Third, the mandatory reporting rule will require a common understanding of what is and what is not being reported as pro bono, so that the information developed will be increasingly reliable. Now, there is a wide variation in what is considered and reported as pro bono service.
Fourth, the required information will help the Bar inform the public of the significant amount of pro bono legal work being performed, and its value, and may help to change the current unfavorable public perception of lawyers.
Fifth, an annual reporting requirement is likely to result in lawyers thinking more often about the professional obligation to render pro bono legal services. As noted above, Florida, the only other state to have adopted mandatory pro bono reporting, has found that reporting alone resulted in increased legal services (and increased donations to legal services programs).
Reporting would not be burdensome for lawyers. Mandatory reporting could be handled much like compliance with COLTAF trust accounts, or CLE reporting, or certification of compliance with child support orders by lawyers—that is, a short form defining the pro bono categories, and asking for three or four numbers will do the job: (1) the number of pro bono hours of legal service for low-income people; (2) the number of other pro bono hours; (3) the sum of those two figures; and (4) the dollar amount donated to legal services programs. If lawyers do not already keep track of their pro bono time, the rule could be made effective for time incurred only after the rule is adopted, rather than for the year in which the rule is adopted. The economic costs of handling the reporting are minimal—one estimate is that it would cost $6,800 for each year's compilation by the State Judicial Department.
The arguments against mandatory reporting are unpersuasive—there is not a great administrative burden, there is a clear social benefit to be gained, and the alternative to reporting is to allow the current lack of information to prevail.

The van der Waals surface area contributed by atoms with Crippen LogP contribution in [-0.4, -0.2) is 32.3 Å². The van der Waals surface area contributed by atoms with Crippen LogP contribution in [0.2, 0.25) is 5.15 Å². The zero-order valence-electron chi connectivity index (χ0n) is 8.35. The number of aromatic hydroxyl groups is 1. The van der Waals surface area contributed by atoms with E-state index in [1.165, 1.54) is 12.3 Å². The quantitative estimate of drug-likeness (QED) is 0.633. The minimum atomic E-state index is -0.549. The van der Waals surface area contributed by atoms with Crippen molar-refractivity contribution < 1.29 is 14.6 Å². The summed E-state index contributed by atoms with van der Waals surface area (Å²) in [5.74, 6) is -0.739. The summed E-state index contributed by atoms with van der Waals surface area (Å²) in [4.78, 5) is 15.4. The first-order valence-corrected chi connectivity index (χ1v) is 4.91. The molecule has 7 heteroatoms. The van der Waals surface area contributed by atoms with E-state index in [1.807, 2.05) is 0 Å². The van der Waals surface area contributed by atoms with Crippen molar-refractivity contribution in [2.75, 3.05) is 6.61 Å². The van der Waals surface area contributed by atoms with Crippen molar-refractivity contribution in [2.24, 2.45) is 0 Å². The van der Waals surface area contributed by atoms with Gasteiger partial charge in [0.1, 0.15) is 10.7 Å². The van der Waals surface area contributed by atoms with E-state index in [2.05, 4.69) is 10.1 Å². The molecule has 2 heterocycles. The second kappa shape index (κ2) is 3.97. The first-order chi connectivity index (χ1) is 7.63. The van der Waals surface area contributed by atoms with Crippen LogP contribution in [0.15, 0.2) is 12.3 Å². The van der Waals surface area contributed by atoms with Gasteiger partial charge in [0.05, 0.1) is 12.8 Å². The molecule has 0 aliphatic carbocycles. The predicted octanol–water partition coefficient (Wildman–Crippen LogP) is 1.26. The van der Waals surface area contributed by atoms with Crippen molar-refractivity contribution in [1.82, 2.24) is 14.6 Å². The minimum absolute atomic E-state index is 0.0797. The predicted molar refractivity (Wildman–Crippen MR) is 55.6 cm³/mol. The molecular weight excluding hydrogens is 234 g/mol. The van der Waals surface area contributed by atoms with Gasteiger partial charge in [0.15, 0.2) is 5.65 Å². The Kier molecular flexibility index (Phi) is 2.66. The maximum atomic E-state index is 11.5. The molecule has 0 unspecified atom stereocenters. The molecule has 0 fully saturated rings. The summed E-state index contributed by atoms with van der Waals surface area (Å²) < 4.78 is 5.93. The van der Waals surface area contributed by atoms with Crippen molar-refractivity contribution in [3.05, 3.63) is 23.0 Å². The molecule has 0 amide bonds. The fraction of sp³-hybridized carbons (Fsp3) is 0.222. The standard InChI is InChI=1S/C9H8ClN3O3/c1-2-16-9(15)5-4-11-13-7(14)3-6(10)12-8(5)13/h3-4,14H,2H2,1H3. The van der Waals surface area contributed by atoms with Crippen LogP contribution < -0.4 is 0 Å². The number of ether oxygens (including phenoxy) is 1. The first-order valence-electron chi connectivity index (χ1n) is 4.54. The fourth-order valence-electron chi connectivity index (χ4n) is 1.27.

Ed Kahn, Denver, is a member Kelly/Haglund/Garnsey & Kahn LLC. He can be reached at (303) 296-9412.
Mandatory Pro Bono (OOPS! Mandatory Reporting)
by Ed Lederman
Late last year, the Judicial Advisory Council suggested to the Colorado Supreme Court that each and every practicing attorney in the state of Colorado should be required to perform 25 hours of "pro bono" (free) legal services a year; or, in lieu thereof, fork over, say, $1,000 to help fund legal aid. The Colorado Bar Association submitted the proposition to its Board of Governors representatives and received, approximately, a 90 percent thumbs down on the idea. The Bar Association conveyed the negative assessment to the state supreme court. Recently, the Judicial Advisory Council has changed its approach in the face of the very strong winds of opposition to the idea. Rather than requiring performance of pro bono hours (or payment in lieu thereof), it now recommends, simply, that lawyers be required to report their pro bono activity to the Colorado Supreme Court.
Meanwhile, back at the legislature, Representative Shawn Mitchell has introduced H.B. 1301, which, in generic terms (our hallowed profession is not named specifically) would prohibit any ". . . regulatory agency or other department, division, agency, branch, instrumentality, or political subdivision of state government . . . " from imposing anything like mandatory pro bono. The bill sailed through the Business Affairs Committee on a 12 to 1 vote, cleared the House, and was passed by the Senate Judicial Committee 5 to 3. If and when the Governor signs it, H.B. 1301 will become law.
So much for an update. What follows is a Philippic against mandatory pro bono. While mandatory reporting of service to the poor raises some nuanced issues of its own, the distinctions, in this writer's opinion, are not worth the candle. If mandatory pro bono is legitimate, then requiring the reporting of hours given to the poor is legitimate. If, as the following will argue, the supreme court should not attempt such a power play, then any debate about the reporting requirement, intriguing as it may be in its own right, likewise is rendered superfluous.
Now for the argument in chief: mandatory pro bono is a very bad idea that disturbs this particular attorney for reasons other than its obvious fallacies, which are as follows: How would such a rule be enforced? What about de facto pro bono when clients don't pay, and the attorney continues his or her representation? Would that count? Doesn't the fact of compulsion obliterate the whole concept of pro bono? No, what profoundly disturbs is not the bad idea itself, but rather the first premises behind the proposition.